Burgruine Hohenburg auf Rosenberg is a ruined medieval castle probably erected in the late 11th century. The castle was first mentioned as castrum Hohenburc in an 1142 deed. It was then the seat of a Bavarian noble family, who as Counts of Lurn administered the Lurngau region within the Duchy of Carinthia. The last count, Altmann, had become Prince-Bishop of Trent in 1124, and upon his death in 1149, the castle was bequested to the Archbishopric of Salzburg and became the seat of episcopal ministeriales.

Under the mediation of Duke Ulrich III of Carinthia, in 1263 a division of the property was arranged between the Salzburg archbishops and the neighbouring Counts of Ortenburg, heirs of the extinct Counts of Lurn, who had aspired the Hohenburg estates for decades. In 1311 Archbishop Conrad IV of Salzburg enfeoffed a part of Hohenburg Castle to the sons of late Count Frederick I of Ortenburg (1247–1304). Nevertheless the residence became less important when it was replaced by nearby Feldsberg Castle as administrative seat of the Salzburg possessions. When the Ortenburg dynasty became extinct in 1418, their possessions passed to the Counts of Celje.

Today only ruins remain. The castle was probably destroyed in the 15th century conflicts between the Counts of Görz and the Habsburg emperor Frederick III over the heritage of Count Ulrich II of Celje. The former chapel was rebuilt as the Baroque St Mary's pilgrimage church (Maria in Hohenburg) in 1707.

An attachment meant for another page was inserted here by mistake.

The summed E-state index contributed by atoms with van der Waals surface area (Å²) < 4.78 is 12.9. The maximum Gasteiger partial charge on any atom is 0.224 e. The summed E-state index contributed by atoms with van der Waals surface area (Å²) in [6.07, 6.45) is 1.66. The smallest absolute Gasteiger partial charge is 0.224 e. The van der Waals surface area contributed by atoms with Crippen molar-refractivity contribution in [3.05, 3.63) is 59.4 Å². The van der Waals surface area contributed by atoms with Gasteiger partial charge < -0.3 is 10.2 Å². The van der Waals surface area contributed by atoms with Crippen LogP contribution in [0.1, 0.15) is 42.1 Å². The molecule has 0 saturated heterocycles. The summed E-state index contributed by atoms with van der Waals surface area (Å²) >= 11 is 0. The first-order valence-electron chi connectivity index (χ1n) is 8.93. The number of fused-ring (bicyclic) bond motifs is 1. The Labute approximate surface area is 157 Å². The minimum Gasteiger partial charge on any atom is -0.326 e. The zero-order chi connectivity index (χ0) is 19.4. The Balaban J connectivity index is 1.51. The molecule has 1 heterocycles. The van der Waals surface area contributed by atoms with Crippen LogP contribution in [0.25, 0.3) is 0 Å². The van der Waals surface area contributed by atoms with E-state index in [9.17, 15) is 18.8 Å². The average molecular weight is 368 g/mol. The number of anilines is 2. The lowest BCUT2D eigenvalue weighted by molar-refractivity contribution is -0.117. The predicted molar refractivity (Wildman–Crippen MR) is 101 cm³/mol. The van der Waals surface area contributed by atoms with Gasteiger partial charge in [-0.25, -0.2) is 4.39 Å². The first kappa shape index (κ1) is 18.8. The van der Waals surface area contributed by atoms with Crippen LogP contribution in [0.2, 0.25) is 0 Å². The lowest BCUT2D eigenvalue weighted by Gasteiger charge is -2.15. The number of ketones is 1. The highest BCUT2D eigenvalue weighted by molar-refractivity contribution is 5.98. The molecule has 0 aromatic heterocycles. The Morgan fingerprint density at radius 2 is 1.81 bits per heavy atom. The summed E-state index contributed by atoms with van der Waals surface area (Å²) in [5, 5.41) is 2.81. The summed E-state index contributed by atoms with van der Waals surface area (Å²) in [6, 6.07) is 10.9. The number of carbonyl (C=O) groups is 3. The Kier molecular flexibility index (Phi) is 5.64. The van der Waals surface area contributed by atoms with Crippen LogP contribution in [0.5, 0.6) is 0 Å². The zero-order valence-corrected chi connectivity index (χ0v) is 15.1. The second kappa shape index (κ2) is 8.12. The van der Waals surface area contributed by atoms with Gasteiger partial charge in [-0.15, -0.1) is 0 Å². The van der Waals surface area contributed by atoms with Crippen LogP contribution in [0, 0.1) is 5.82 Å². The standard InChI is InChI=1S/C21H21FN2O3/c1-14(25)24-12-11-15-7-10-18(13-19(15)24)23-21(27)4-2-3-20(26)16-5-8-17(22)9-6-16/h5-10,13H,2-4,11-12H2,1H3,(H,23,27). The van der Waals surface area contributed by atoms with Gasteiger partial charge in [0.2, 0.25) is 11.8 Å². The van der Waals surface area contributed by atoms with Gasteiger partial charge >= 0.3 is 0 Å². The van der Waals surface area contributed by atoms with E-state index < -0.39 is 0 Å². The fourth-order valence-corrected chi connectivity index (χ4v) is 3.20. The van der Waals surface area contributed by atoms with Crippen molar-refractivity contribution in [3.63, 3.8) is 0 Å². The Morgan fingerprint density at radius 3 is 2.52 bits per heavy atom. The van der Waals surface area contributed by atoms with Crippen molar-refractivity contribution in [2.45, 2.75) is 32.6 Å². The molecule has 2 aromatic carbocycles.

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Founded: 12th century
Category: Castles and fortifications in Austria

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Les Invalides is a complex of buildings containing museums and monuments, all relating to the military history of France, as well as a hospital and a retirement home for war veterans, the building"s original purpose. The buildings house the Musée de l"Armée, the military museum of the Army of France, the Musée des Plans-Reliefs, and the Musée d"Histoire Contemporaine, as well as the burial site for some of France"s war heroes, notably Napoleon Bonaparte.

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